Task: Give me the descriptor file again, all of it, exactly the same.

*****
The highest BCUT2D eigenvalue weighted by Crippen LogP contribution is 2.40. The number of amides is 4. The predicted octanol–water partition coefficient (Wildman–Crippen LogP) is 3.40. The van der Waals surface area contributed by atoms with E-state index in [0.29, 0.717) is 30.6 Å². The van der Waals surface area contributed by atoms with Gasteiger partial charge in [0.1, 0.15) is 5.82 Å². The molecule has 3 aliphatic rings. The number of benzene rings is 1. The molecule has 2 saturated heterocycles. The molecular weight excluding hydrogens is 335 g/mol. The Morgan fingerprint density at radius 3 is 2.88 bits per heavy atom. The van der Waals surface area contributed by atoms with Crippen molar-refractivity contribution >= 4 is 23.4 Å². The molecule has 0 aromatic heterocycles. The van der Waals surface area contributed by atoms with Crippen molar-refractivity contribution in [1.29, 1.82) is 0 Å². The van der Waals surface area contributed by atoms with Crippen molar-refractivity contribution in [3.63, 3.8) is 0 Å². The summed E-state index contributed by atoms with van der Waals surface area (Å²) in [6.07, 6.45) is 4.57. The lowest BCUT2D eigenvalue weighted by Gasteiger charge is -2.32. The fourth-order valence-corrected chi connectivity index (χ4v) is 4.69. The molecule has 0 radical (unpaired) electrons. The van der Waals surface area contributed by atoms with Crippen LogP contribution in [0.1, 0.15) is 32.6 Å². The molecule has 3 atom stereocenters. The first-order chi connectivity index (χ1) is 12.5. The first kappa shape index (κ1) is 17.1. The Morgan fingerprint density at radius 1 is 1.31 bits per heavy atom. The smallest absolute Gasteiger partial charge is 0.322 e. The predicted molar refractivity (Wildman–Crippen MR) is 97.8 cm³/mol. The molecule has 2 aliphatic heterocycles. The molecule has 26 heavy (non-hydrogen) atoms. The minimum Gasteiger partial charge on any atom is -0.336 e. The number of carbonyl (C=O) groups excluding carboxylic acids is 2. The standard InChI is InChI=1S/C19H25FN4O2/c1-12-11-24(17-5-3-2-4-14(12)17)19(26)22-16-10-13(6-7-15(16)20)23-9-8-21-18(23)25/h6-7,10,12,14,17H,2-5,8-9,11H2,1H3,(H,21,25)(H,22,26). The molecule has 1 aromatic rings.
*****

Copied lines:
The highest BCUT2D eigenvalue weighted by Crippen LogP contribution is 2.40. The number of amides is 4. The predicted octanol–water partition coefficient (Wildman–Crippen LogP) is 3.40. The van der Waals surface area contributed by atoms with E-state index in [0.29, 0.717) is 30.6 Å². The van der Waals surface area contributed by atoms with Gasteiger partial charge in [0.1, 0.15) is 5.82 Å². The molecule has 3 aliphatic rings. The number of benzene rings is 1. The molecule has 2 saturated heterocycles. The molecular weight excluding hydrogens is 335 g/mol. The Morgan fingerprint density at radius 3 is 2.88 bits per heavy atom. The van der Waals surface area contributed by atoms with Crippen molar-refractivity contribution >= 4 is 23.4 Å². The molecule has 0 aromatic heterocycles. The van der Waals surface area contributed by atoms with Crippen molar-refractivity contribution in [1.29, 1.82) is 0 Å². The van der Waals surface area contributed by atoms with Crippen molar-refractivity contribution in [3.63, 3.8) is 0 Å². The summed E-state index contributed by atoms with van der Waals surface area (Å²) in [6.07, 6.45) is 4.57. The lowest BCUT2D eigenvalue weighted by Gasteiger charge is -2.32. The fourth-order valence-corrected chi connectivity index (χ4v) is 4.69. The molecule has 0 radical (unpaired) electrons. The van der Waals surface area contributed by atoms with Crippen LogP contribution in [0.1, 0.15) is 32.6 Å². The molecule has 3 atom stereocenters. The first-order chi connectivity index (χ1) is 12.5. The first kappa shape index (κ1) is 17.1. The Morgan fingerprint density at radius 1 is 1.31 bits per heavy atom. The smallest absolute Gasteiger partial charge is 0.322 e. The predicted molar refractivity (Wildman–Crippen MR) is 97.8 cm³/mol. The molecule has 2 aliphatic heterocycles. The molecule has 26 heavy (non-hydrogen) atoms. The minimum Gasteiger partial charge on any atom is -0.336 e. The number of carbonyl (C=O) groups excluding carboxylic acids is 2. The standard InChI is InChI=1S/C19H25FN4O2/c1-12-11-24(17-5-3-2-4-14(12)17)19(26)22-16-10-13(6-7-15(16)20)23-9-8-21-18(23)25/h6-7,10,12,14,17H,2-5,8-9,11H2,1H3,(H,21,25)(H,22,26). The molecule has 1 aromatic rings.